Defective vehicles, appliances and digital devices have been all over the news recently. Exploding washing machines and smartphones, and spontaneously combusting cars like the now notorious Ford Kuga, have consumers diving for cover.
Every year, flawed products result in serious injuries and thousands of consumer product-related deaths worldwide.
Media attention doesn’t seem to be making products safer either – at least in the United States, it appears that injuries from household products are increasing.
When consumer product-related injuries occur, the question is – who is legally accountable?
What the law says
In South Africa, the Consumer Protection Act of 2008 is a powerful piece of legislation that protects consumer rights. According to the CPA, consumers have the right to claim damages for injuries caused by unsafe or defective products.
The Act clearly specifies that each link in the supply chain is legally responsible for ensuring products are safe for their intended use. Manufacturers, importers, distributors and/or retailers can consequently be held liable for any harm caused if the product is:
- defective, flawed or hazardous
- unsafe to distribute and/or
- sold without adequate instructions or safety warnings.
Section 61 of the Act imposes strict liability for harm caused by unsafe, defective or hazardous goods.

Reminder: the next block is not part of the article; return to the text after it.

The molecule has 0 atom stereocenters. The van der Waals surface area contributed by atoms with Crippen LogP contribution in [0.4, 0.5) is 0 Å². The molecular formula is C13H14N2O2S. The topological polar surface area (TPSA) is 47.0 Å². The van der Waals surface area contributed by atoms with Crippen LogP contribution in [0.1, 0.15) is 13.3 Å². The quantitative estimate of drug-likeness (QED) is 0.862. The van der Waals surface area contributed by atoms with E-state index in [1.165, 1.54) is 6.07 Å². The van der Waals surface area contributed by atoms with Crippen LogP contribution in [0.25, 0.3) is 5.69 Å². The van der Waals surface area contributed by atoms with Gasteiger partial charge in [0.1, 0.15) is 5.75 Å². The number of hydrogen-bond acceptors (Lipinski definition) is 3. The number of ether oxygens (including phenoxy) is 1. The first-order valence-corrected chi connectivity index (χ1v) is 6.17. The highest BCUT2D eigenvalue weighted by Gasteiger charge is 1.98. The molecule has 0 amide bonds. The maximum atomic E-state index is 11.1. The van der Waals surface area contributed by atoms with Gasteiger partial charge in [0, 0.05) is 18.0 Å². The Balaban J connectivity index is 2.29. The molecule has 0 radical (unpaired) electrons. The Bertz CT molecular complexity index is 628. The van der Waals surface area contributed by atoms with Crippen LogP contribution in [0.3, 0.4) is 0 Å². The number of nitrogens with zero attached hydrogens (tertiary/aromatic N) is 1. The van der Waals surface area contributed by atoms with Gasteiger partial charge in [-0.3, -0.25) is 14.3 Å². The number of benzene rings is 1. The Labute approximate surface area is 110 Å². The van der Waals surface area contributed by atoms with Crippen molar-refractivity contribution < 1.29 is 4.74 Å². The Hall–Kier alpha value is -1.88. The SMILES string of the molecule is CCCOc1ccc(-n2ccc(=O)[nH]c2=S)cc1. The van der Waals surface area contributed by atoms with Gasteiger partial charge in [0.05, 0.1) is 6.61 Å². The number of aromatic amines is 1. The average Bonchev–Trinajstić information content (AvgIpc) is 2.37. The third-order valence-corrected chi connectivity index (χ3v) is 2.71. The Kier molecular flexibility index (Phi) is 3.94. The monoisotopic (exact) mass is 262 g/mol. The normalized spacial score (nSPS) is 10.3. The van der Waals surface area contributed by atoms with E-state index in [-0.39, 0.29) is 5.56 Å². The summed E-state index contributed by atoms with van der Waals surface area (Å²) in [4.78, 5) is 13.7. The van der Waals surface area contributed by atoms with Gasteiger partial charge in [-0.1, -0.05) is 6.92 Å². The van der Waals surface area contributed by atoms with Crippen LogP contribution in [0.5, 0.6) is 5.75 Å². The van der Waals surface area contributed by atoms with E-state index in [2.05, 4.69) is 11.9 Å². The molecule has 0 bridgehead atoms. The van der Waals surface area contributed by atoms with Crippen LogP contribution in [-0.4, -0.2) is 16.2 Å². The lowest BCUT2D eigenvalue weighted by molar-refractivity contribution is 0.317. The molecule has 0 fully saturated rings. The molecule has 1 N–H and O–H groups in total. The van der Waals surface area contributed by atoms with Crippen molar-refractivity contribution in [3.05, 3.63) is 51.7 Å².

In the event of a product liability claim, this means the consumer does not need to prove negligence by a particular party in the product’s supply chain to establish liability.
Under South African law, manufacturers, retailers, distributors and suppliers can all be held liable for damages caused by defective or hazardous products.
How do you know who to sue?
It’s up to you to identify the people and companies you believe may be liable for damages, and name them in your claim as defendants. As a general rule, you want to include all parties involved in the manufacture and supply of the defective product, in what is known as joint and several liability.
Let’s use the Samsung Note 7 as an example. If you were injured by the exploding battery in the smartphone, you would bring your product liability claim against both Samsung, and the battery manufacturer.
Pinpointing who you think is liable can be a complicated process, particularly if you are dealing with large corporate companies or foreign entities. The fault may lie with more obscure defendants, such as quality control technicians, third party contractors or outside consultants.
You may require the expert advice of specialist personal injury attorneys to help you single out plausible parties for the claim.
When you launch a product liability claim, you are expected to file supporting documents. You’ll have to produce an invoice or sales slip to prove where you’d purchased the product.
You’ll also have to supply medical records and receipts relating to the treatment of your injuries. Lastly, proof of the product defect core to your claim, has to be submitted.
If you are harmed by a defective product, you may be entitled to claim damages in respect of:
- current and future medical expenses
- current and future loss of wages
- pain and suffering
- legal costs related to pursuing compensation for damages suffered.